A Dictionary of Environmental Economics, Science, and Policy
Show Less

A Dictionary of Environmental Economics, Science, and Policy

R. Quentin Grafton, Linwood H. Pendleton and Harry W. Nelson

This comprehensive Dictionary is an important reference tool for all those interested in environmental science and environmental studies. Written in a clear and accessible style, the dictionary includes over three thousand up-to-date entries, all accompanied by a detailed yet straightforward definition covering all aspects of the subject.
Buy Book in Print
Show Summary Details
You do not have access to this content


R. Quentin Grafton, Linwood H. Pendleton and Harry W. Nelson


value added. The difference between the value of a good after a production process, less the value of all the inputs in producing the good. value added tax (VAT). A tax on the value added from one stage of the production and distribution process to another that is imposed as a percentage of the price of the good or service. Manufacturers can claim a credit on all items they purchased equal to the VAT they paid, but must pay the VAT on the goods they sell. variable. Anydung that can vary. In mathematical problems, a variable is usually denoted by a letter or symbol. variable costs. Costs that vary with the level of output. variable factor. A factor of production that can be varied in the shortrun,such as the amount of electricity. variable rate pricing. Pricing where the price paid per unit depends on the units used. variance. A measure of dispersion of a variable, defined as the average of the squared deviations from the arithmetic mean. variance-covariance matrix. A symmetric matrix where the elements along the main diagonal (aijwhere i=j) are the variances of the variables, and the covariances of variables i and j are given by the element aij , where i does not equal j. vector. 1. A matrix consisting of one row or column. 2. Animals, such as insects, that transmit disease from one host to another. vehicle bias. The potential bias that may arise from the hypothetical method of payment in surveys designed to...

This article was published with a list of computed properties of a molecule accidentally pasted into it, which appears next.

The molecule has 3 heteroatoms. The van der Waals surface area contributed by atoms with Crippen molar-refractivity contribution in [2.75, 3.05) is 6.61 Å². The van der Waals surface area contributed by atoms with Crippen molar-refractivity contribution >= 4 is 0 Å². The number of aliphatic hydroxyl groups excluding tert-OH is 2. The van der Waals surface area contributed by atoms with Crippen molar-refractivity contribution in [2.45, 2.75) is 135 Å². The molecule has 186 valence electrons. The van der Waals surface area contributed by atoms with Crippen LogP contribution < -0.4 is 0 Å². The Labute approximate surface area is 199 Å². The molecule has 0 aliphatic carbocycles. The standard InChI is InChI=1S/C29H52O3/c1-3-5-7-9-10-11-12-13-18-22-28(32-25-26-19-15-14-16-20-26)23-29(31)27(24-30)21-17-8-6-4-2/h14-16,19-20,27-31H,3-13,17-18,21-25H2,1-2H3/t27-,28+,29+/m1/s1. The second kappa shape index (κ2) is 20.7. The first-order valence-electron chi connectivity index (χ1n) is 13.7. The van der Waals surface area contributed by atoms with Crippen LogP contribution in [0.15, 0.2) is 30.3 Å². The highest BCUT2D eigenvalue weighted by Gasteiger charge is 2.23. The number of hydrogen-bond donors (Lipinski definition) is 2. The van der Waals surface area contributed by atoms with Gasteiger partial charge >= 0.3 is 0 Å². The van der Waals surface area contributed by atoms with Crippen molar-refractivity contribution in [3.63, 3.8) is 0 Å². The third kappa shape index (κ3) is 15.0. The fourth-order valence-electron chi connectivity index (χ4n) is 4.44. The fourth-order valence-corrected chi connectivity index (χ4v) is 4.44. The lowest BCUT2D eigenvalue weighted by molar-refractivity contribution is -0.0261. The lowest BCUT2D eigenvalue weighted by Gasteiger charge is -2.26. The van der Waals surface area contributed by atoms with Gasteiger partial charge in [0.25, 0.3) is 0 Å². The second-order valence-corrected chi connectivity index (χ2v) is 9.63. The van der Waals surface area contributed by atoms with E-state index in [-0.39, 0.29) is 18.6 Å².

You are not authenticated to view the full text of this chapter or article.

Elgaronline requires a subscription or purchase to access the full text of books or journals. Please login through your library system or with your personal username and password on the homepage.

Non-subscribers can freely search the site, view abstracts/ extracts and download selected front matter and introductory chapters for personal use.

Your library may not have purchased all subject areas. If you are authenticated and think you should have access to this title, please contact your librarian.

Further information

or login to access all content.